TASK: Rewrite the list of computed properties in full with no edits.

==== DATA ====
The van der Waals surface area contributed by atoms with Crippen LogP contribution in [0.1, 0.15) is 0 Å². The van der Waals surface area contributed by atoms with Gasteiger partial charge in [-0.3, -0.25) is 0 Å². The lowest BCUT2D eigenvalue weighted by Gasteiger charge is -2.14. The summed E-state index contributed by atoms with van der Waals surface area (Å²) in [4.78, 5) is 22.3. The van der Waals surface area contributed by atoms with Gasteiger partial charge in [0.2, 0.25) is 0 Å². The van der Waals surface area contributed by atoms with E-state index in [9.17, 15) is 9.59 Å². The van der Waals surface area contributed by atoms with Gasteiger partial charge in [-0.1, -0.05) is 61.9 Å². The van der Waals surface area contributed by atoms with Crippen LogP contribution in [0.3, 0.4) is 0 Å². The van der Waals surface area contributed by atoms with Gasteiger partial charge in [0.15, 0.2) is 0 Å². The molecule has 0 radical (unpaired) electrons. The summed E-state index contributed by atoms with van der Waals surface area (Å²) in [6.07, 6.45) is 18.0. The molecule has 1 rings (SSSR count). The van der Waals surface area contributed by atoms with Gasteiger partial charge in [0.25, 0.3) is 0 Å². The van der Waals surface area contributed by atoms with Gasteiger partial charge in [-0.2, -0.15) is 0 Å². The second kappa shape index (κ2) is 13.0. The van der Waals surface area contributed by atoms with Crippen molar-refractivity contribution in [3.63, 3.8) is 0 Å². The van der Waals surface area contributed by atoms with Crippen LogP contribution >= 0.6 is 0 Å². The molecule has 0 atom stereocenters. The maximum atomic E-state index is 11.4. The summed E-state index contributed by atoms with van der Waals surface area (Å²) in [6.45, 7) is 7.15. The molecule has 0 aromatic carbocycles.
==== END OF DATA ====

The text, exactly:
The van der Waals surface area contributed by atoms with Crippen LogP contribution in [0.1, 0.15) is 0 Å². The van der Waals surface area contributed by atoms with Gasteiger partial charge in [-0.3, -0.25) is 0 Å². The lowest BCUT2D eigenvalue weighted by Gasteiger charge is -2.14. The summed E-state index contributed by atoms with van der Waals surface area (Å²) in [4.78, 5) is 22.3. The van der Waals surface area contributed by atoms with Gasteiger partial charge in [0.2, 0.25) is 0 Å². The van der Waals surface area contributed by atoms with E-state index in [9.17, 15) is 9.59 Å². The van der Waals surface area contributed by atoms with Gasteiger partial charge in [-0.1, -0.05) is 61.9 Å². The van der Waals surface area contributed by atoms with Crippen LogP contribution in [0.3, 0.4) is 0 Å². The van der Waals surface area contributed by atoms with Gasteiger partial charge in [0.15, 0.2) is 0 Å². The molecule has 0 radical (unpaired) electrons. The summed E-state index contributed by atoms with van der Waals surface area (Å²) in [6.07, 6.45) is 18.0. The molecule has 1 rings (SSSR count). The van der Waals surface area contributed by atoms with Gasteiger partial charge in [0.25, 0.3) is 0 Å². The van der Waals surface area contributed by atoms with Gasteiger partial charge in [-0.2, -0.15) is 0 Å². The second kappa shape index (κ2) is 13.0. The van der Waals surface area contributed by atoms with Crippen molar-refractivity contribution in [3.63, 3.8) is 0 Å². The van der Waals surface area contributed by atoms with Crippen LogP contribution >= 0.6 is 0 Å². The molecule has 0 atom stereocenters. The maximum atomic E-state index is 11.4. The summed E-state index contributed by atoms with van der Waals surface area (Å²) in [6.45, 7) is 7.15. The molecule has 0 aromatic carbocycles.